This emu lived in a hobby farm. Then she met the man …
Geobeats

Emmanuel the emu has rapidly become an internet sensation, taking TikTok feeds by storm – thanks to his owner Taylor Blake.

Blake, who owns Knuckle Bump Farms in South Florida, frequently shares videos of the animals with her 2.4m followers on the platform.

On Saturday, Blake revealed that many of the farm’s birds had contracted the deadly avian flu and that all but two had died. "Hi friends. I’ve tried countless times to write this post, but it’s been extremely difficult for me," she wrote. "We had a massive tragedy strike the farm, and I have been doing my best to wrap my head around it."

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It has now been revealed that beloved Emmanuel has also fallen sick with avian flu after Blake shared: "We lost 50+ birds in 3 days. I am still trying to wrap my head around it. We thought we were out of the woods when Emmanuel unexpectedly went down this past Wednesday.."

Avian flu, or bird flu, is a disease affecting birds across many species. The UK has faced 190 cases across the country since late October 2021, 30 of which were confirmed since the beginning of this month.

The US is also facing a near-record number of US chickens and turkeys dying in this year's avian flu outbreak.

As concerns grow for Emmanuel the emu, Blake's alleged controversial past has also sparked many side-eyes on social media.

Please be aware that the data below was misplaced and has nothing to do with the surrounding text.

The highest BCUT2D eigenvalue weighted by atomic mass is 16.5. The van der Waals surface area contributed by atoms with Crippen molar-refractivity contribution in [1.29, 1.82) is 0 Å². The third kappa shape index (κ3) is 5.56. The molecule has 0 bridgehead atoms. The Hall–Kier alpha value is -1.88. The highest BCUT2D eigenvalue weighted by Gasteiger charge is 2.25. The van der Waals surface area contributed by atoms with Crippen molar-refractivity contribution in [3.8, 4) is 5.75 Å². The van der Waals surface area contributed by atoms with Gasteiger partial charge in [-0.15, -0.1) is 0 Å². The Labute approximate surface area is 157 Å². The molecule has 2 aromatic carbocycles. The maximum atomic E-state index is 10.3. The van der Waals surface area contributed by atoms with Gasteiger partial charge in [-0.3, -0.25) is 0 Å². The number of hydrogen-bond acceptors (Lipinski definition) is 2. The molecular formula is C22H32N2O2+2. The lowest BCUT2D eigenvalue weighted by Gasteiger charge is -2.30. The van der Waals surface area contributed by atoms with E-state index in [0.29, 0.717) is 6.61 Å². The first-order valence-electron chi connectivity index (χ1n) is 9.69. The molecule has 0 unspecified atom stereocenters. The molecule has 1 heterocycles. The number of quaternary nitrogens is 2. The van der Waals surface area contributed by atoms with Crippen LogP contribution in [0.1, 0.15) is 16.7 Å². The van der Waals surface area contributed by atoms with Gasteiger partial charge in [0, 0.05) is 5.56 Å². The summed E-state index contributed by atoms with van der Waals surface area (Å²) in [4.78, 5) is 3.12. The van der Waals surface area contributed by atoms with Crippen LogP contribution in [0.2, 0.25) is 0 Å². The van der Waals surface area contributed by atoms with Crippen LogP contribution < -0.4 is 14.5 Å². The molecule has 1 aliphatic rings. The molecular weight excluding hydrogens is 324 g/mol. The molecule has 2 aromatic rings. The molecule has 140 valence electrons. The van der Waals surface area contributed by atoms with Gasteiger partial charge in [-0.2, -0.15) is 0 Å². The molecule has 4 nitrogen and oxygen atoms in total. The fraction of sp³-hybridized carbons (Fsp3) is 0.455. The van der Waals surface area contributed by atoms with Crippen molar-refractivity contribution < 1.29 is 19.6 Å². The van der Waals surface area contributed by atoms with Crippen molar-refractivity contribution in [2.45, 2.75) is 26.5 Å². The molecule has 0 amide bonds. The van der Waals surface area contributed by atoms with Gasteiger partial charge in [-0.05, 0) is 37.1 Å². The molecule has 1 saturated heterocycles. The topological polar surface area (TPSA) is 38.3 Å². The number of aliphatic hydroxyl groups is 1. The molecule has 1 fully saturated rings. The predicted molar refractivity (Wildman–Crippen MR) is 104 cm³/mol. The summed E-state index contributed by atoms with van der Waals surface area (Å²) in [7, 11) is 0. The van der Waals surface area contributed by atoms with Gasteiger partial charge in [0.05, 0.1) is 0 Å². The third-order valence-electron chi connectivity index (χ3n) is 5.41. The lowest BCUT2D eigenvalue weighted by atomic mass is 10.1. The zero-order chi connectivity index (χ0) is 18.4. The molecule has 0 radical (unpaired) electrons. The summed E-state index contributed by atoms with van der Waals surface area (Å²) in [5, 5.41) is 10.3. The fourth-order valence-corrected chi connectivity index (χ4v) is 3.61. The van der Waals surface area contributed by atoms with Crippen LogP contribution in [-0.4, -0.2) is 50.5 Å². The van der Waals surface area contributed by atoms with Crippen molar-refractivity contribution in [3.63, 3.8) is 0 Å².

Who is Taylor Blake?

Blake rose to fame as a farmer at Knuckle Bump Farms in South Florida and has since racked up over 46 million likes across her TikTok videos. Many of her uploads are dedicated to Emmanuel photobombing her posts and interacting with other species on the farm.

Her popularity has also landed her appearances on The Tonight Show With Jimmy Fallon.



Blake has also been accused of posting controversial remarks online in the past, as Twitter user @popelizbet pointed out.

"The Emmanuel the Emu woman is the same racist white woman who tried to blow up doing Good Ally videos as a Karen character a couple [of] years ago," they tweeted, referring to an alleged 2019 Twitter thread where Blake seemingly encouraged oppressed people to express love to their oppressors.

One person replied, "People of color shouldn't have to give love to their oppressors in order to live safely. Talking to a racist might go well for you personally, but it could be dangerous for POC."

However, some people are claiming the examples are from a different user. "hiitaylorblake is not the same as hitaylorblake," one pointed out.

Indy100 reached out to Taylor Blake for comment.

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